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80% by 2018

Dec 13, 2016 | Expert Opinion, Featured 3

Garrett County Cancer Coalition Leads Campaign to Promote ‘80% by 2018’ Pledge to Increase Colorectal Cancer Screening Rates and Save Lives in Garrett County

Goal is 80% of adults aged 50+ regularly screened for colorectal cancer by 2018

Coalition welcomes new members: Next meeting January 13, 2017

Garrett County, MD –  Colorectal cancer screening has been proven to save lives and even prevent colon cancer.  The American Cancer Society announces that the Garrett County Cancer Coalition has signed the “80% by 2018” pledge to encourage organizations, companies and the community at large to join forces to promote timely colorectal cancer screening.  More than 20 organizations in Maryland and more than 1,000 organizations nationwide have signed onto “80 by 2018.”

The 80% by 2018 pledge is a national initiative to increase colorectal cancer screening rates led by the American Cancer Society (ACS), the Centers for Disease Control and Prevention (CDC) and the National Colorectal Cancer Roundtable (co-founded by ACS and CDC).   If the United States can achieve 80% by 2018, 277,000 colorectal cancer cases and 203,000 colorectal cancer deaths would be prevented nationwide by 2030. Maryland’s current screening rate is 71%. However, there are pockets of the population in Garrett County that are much lower.   In addition to colonoscopy, there are other acceptable clinical screenings options for colorectal cancer, such as the FIT test, which tests for hidden blood in the stool and can be done at home.  For more information, see www.cancer.org/colon.

The Garrett County Cancer Coalition is affiliated with the Garrett County Health Department in partnership with the American Cancer Society and also includes these members:

  • Cindy’s Fund
  • Garrett Regional Medical Center
  • Gregg’s Pharmacy
  • Community Action
  • Hospice
  • Garrett Transit System

Garrett County organizations, non-profits, community groups and private residents are welcome to join the Garrett County Cancer Coalition and attend the meetings.  The next meeting takes place on January 13, 2017, at 1 p.m. at the Garrett County Health Department.

For more information, contact Jennifer Lee-Steckman, CNM, MSN, director of Personal Health at the Garrett County Health Department, at 301-334-7772, 301-895-3111, or Jennifer.Lee-Steckman@Maryland.gov.

Colorectal cancer is the nation’s second-leading cause of cancer-related deaths in the US when the numbers for men and women are combined; however, it is one of only a few cancers that can be prevented. Through colorectal cancer screening, doctors can find and remove hidden growths (called polyps) in the colon, before they become cancerous.

Starting at age 50, both men and women at average risk for developing colorectal cancer should be screened. People with a family history of the disease should talk to their doctor about getting screened earlier.  The American Cancer Society estimates that in 2016, colorectal cancer will kill 49,190 people, including 850 Marylanders.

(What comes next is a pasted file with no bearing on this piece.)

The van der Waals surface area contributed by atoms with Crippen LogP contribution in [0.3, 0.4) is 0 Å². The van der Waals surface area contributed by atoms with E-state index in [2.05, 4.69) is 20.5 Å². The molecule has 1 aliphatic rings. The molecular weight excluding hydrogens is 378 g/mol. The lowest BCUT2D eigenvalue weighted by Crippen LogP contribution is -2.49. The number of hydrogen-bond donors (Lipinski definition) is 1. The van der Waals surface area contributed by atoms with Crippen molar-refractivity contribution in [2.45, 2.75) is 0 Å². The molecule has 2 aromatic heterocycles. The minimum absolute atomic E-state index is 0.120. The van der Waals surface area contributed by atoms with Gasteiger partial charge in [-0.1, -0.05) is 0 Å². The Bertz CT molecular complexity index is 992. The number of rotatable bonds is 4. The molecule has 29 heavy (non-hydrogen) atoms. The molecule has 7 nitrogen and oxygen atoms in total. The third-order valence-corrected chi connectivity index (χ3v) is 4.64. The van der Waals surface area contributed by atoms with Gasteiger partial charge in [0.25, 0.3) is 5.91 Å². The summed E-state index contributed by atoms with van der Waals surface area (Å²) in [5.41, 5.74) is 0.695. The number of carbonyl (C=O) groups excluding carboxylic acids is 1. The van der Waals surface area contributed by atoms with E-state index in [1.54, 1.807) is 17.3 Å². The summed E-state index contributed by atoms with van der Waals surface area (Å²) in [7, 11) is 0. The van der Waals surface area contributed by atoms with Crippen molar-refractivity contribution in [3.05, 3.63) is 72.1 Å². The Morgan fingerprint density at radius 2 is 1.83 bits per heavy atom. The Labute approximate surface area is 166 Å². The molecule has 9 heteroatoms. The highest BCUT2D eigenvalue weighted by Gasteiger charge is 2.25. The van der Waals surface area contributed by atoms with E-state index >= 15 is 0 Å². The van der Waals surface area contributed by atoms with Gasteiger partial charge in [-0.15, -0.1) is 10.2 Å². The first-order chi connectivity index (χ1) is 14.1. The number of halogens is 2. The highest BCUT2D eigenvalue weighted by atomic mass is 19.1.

According to American Cancer Society market research, some top reasons people are not getting timely colorectal cancer screening are:

  • Rationalized Avoidance: Unscreened have failed to recognize its importance and have typically rationalized avoidance.
  • Lack of Affordability: Socioeconomic gaps – affordability is the number one issue given for not being screened.
  • No Symptoms or Family History: Unscreened often feel screening messages don’t apply to them because they have no symptoms or family history
  • Negative Connotation: The unscreened have some familiarity with the tests, particularly colonoscopies, but there is a negative connotation.
  • No Doctor Recommendation: The number one reason given by African Americans and the number three reason among Hispanics for not being screened.
  • No Personal Connection: The unscreened are less likely to have a close friend or family member with cancer or are unaware of their family history.
  • Low Levels of Healthy Behavior: Despite self-identifying as healthy, the unscreened population scores low on healthy behaviors, such as caring about their health, visiting the doctor, or talking to their doctor about screening.

For more information or to find the nearest screening options, go to www.cancer.org/colon or call 1-800-227-2345.

 About the American Cancer Society

The American Cancer Society is a global grassroots force of more than three million volunteers saving lives and fighting for every birthday threatened by every cancer in every community. As the largest voluntary health organization, the Society’s efforts have contributed to a 20 percent decline in cancer death rates in the U.S. since 1991, and a 50 percent drop in smoking rates. Thanks in part to our progress nearly 14 million Americans who have had cancer and countless more who have avoided it will celebrate more birthdays this year. We’re determined to finish the fight against cancer. We’re finding cures as the nation’s  largest private, not-for-profit investor in cancer research, ensuring people facing cancer have the help they need and continuing the fight for access to quality health care, lifesaving screenings, clean air, and more. For more information, to get help, or to join the fight, call us anytime, day or night, at 1-800-227-2345 or visit cancer.org.

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